Popternative is thrilled to be covering this year’s Slamdance Film Festival, and we hope you get to check out all of the amazing films that are running virtually this year. The festival will be running from January 27th, 2022 to February 6th. An all-access virtual pass costs just $10 and includes accessible on-demand streaming for the duration of the festival. We sat down with co-directors Regan Linton and Brian Malone about their film Imperfect which is running at Slamdance this year under documentary features.
In the film, a professional company of actors with disabilities defy expectations by taking center stage in the musical Chicago. Capturing the raw, honest stories of the actors inside the production process and outside the theatre, the film reveals a rare behind-the-scenes look at talented artists who push to succeed as professional performers, no matter the obstacles. Check out our conversation with Regan and Brian below.
What can you tell us about your film?
Regan Linton: Imperfect is a rare, behind-the-scenes look at a one-of-a-kind theatre company of theatre artists with disabilities. We follow them through the process, onstage and offstage in their daily lives, and get a truly honest look at the passion and perseverance of these performers.
Brian Malone: Imperfect is an authentic story about the capacity of the creative people, when given the opportunity. So much of society overlooks people with disabilities, who have all of the same wants and desires in life as anyone else. This film illustrates a group of very talented actors and their true creative ability on stage.
What was it like making Imperfect?
Regan Linton: Complex. While we knew we’d probably end up with interesting material – because these are interesting people – we had no idea how it would unfold. Even after we were done with principal filming, the story took quite a while to reveal itself. Brian and I spent months and months going through 80 hours of footage (during COVID lockdowns, too) and having very challenging but important conversations about how to best represent the stories of these folks in the most truthful and comprehensive way. Honestly, we could have filled 10 more documentary films with the stories we got, but sometimes you have to believe less is more.
Brian Malone: A lot of work and a lot of fun. It was very fulfilling as a filmmaker to witness the different stories of the ensemble cast all reveal themselves in front of the lens. It was a lot of running around, following the action as it happened; somewhat unpredictable, but also great fun.
How does it feel having your film run during Slamdance this year?
Regan Linton: It’s an incredible opportunity, and we’re thrilled to be in a community of other kickass filmmakers who have created really extraordinary cinematic projects without huge budgets or outside influence. Just pure indie filmmaking and good storytelling.
Brian Malone: It’s still a bit surreal. While it’s unfortunate that we can’t all be there in person, it’s still a honor to be selected and have this film recognized.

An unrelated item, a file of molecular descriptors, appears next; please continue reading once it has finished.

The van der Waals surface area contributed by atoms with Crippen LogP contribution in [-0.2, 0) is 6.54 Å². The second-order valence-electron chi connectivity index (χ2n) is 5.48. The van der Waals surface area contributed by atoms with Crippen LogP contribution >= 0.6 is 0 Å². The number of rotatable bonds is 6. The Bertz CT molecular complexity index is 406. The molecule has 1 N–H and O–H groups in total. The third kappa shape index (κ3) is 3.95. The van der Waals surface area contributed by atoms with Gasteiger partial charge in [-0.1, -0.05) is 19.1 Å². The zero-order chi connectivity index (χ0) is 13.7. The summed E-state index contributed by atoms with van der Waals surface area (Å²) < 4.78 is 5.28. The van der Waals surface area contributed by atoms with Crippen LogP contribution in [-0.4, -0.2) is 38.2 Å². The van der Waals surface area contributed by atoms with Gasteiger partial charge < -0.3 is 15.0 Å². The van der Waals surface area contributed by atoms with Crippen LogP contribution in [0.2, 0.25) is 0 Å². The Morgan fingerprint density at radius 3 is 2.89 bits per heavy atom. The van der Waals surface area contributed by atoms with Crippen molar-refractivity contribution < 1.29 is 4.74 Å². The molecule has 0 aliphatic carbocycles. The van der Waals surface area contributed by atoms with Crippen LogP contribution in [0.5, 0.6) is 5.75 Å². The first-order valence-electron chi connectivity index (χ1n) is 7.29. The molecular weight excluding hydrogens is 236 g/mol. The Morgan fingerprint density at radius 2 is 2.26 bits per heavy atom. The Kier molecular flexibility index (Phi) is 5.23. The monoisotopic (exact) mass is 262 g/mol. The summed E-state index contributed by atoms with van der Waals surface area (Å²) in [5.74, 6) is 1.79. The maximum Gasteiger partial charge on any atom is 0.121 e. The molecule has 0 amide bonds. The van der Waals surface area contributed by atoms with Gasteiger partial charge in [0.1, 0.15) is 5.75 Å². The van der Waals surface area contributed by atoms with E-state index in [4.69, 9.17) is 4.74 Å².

When people get to watch Imperfect, what are you hoping they get out of it?
Regan Linton: I hope they come away feeling like the people they see in the film are artists first, regardless of disability. Maybe they also realize some of their own biases while watching the film, and experience some measure of transformation of how they might look at folks with disabilities moving forward. Mostly, I hope they feel joy getting to spend time with these awesome subjects, and maybe feel more impassioned to do something in their own lives that they thought wasn’t possible.
Brian Malone: The film is a reflection of humanity at its most raw level. I’m hopeful people can find a piece of themselves in one of these characters as they watch.
What were some goals in mind when you started making this film?
Regan Linton: We were very conscious of wanting to present a different narrative of folks with disabilities than what is typically seen on screen. This started with ensuring that leadership on the film involved a co-director who herself lives with paralysis from a spinal cord injury in a car accident. We were really focused at every single step of making sure the story we were telling would present these artists telling their own stories in their own way, and would avoid common pitfalls and stigmas that often show up in films about people who have disabilities. We think we accomplished that, and that audiences discover a new energy in this film than what they’ve seen before.
Brian Malone: It was quite simple really. We saw a wonderful story waiting to be told. We wanted to make something truly fresh and give audience a new look at theater… at people with disabilities and the human condition itself.
Slamdance passholders will have access to Imperfect running through February 6.
Purchase a virtual festival pass for just $10: https://slamdance.com/2022-passes/
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